Communication while aboard vessels has been an issue for seafarers for as long as humans have been going to sea. We have gone from bells and foghorns to the first radio telegraph in 1895, to the innovative satellite communication products of today. Communicating with other vessels, with emergency crew, with friends and family on land, or with bounty hunters who retrieve and return lost gear (yes, that really is a thing; keep reading to learn more) has become paramount. We share information with other fishing boats and try to stay ahead of the weather. Technology has come a long way, and our phones are making things even safer for people who work at sea.
The Pew Research Center for Internet and Technology has been tracking U.S. mobile phone statistics since before 2004. What was once a gadget used only by contractors and millionaires, the cellphone is now in the hands of nearly 94% of all U.S. adults, and a smartphone is owned by more than 76% of adults.
Smartphones are virtually small computers that fit in your pocket. With cutting edge software and accessories, smartphones are empowering fishermen and solving what were once big problems. Even sales and marketing can be done at sea with a smartphone fitted with satellite capabilities.
A cellphone will generally have coverage no more than 20 miles out to sea, but what happens when fishing vessels are further from shore and cell towers? With more and more smartphone users at sea, a fisherman can convert any smartphone into a satellite phone just by sliding on a new case. There are many satellite cases on the market, but several of our clients have said they like the Thuraya SatSleeve. It truly fits right over your smartphone and turns it into a satellite phone, providing users with access to phone calls, email, text messaging, and phone apps. Put your phone on satellite mode if no cell coverage is available, and it will seek out satellite coverage. The sleeves are just over $500 and there is a service plan to consider as well. We found a large range in terms of plan pricing, but prepaid cards can be purchased for about $1 per minute.
The U.S. Coast Guard requires all documented fishing vessels to carry communications equipment capable of reaching the Coast Guard station serving the area in which the vessel is operating.
This is a list of the current vessel requirements:
a) Each vessel must be equipped with a VHF radiotelephone capable of transmitting and receiving on frequencies in the 156-162 MHz band.
b) Vessels that operate more than 20 miles from the coastline must, in addition to a VHF, be equipped with a radiotelephone transceiver capable of transmitting and receiving on frequencies in the 2-4 MHZ band.
c) Vessels that operate more than 100 miles from the coastline must, in addition to VHF, be equipped with a radiotelephone transceiver capable of transmitting and receiving on frequencies in the 2-27.5 MHZ band.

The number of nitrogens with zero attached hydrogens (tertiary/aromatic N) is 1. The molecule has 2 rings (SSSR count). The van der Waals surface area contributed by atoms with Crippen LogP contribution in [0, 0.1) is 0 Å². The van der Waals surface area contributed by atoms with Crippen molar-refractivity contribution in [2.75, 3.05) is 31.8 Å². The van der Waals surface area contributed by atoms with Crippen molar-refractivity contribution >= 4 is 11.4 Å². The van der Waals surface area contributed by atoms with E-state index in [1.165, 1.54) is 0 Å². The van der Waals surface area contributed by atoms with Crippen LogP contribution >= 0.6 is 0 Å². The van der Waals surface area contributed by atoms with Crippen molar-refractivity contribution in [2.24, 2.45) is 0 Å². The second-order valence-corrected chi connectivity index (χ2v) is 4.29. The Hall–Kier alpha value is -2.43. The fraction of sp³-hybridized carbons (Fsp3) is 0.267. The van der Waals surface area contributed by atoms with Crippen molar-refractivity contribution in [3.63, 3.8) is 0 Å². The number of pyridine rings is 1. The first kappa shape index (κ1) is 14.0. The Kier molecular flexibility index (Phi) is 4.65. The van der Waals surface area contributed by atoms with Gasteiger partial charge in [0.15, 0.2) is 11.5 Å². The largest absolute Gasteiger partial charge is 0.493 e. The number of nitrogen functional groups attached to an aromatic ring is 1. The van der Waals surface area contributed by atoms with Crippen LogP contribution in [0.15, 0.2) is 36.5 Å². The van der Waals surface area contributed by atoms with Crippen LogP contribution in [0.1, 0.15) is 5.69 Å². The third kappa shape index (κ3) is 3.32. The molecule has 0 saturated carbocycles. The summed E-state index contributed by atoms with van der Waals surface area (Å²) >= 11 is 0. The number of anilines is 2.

The following may substitute for the radiotelephone requirements in paragraph (c) above: Satellite communication capability with a system servicing the area in which the vessel is operating; or a cellular telephone capable of communicating with a public coast station or U.S. Coast Guard station serving the area in which the vessel is operating. Note: A cellular telephone will not satisfy the requirements for vessels operating more than 20 miles offshore.
In California, smartphones are also being used to communicate with fishermen regarding lost equipment. In a program pioneered by local fishermen and the Nature Conservancy, “bounty hunters” are retrieving lost fishing gear, posting it on the app, and getting it back to the rightful owner for a small fee.
It is estimated that 2 to 23 percent of all crab pots are either lost or left behind. This can add up to thousands of abandoned crab pots per season. Crab pots are required to have biodegradable closures so that after 30 days they can be opened by trapped creatures. However, sometimes the pot openings become blocked or closures don’t degrade as expected. When crab pots are left at the bottom of the sea, the creatures that are caught die of starvation. This can lead to a circular process; creatures get caught in the pots, act as bait and more creatures are caught and stuck.
There is an incentive program to retrieve these lost pots. Bounty Hunters are paid $65 per pot, and the fishermen who own the pot pay $100 to get them back. Not only is this program helpful to the sea creature population, but it helps commercial fishermen by keeping the derelict pots out of the way. Oregon and Washington have been quick to adopt the program, and Alaska may be following soon.
Apps are useful tools for smartphone users, and especially fishermen. Not only are great weather apps available, but just like Airbnb and Uber, there are apps for connecting fishermen with consumers. Stacey and Jacobsen, PLLC also has a useful app for helping fisherman. The app is free and available in the Apple store at Stacey Jacobsen App. It contains information about injuries and the procedures to take if you or a crewmember are injured at sea. Add it to your smartphone toolbox today!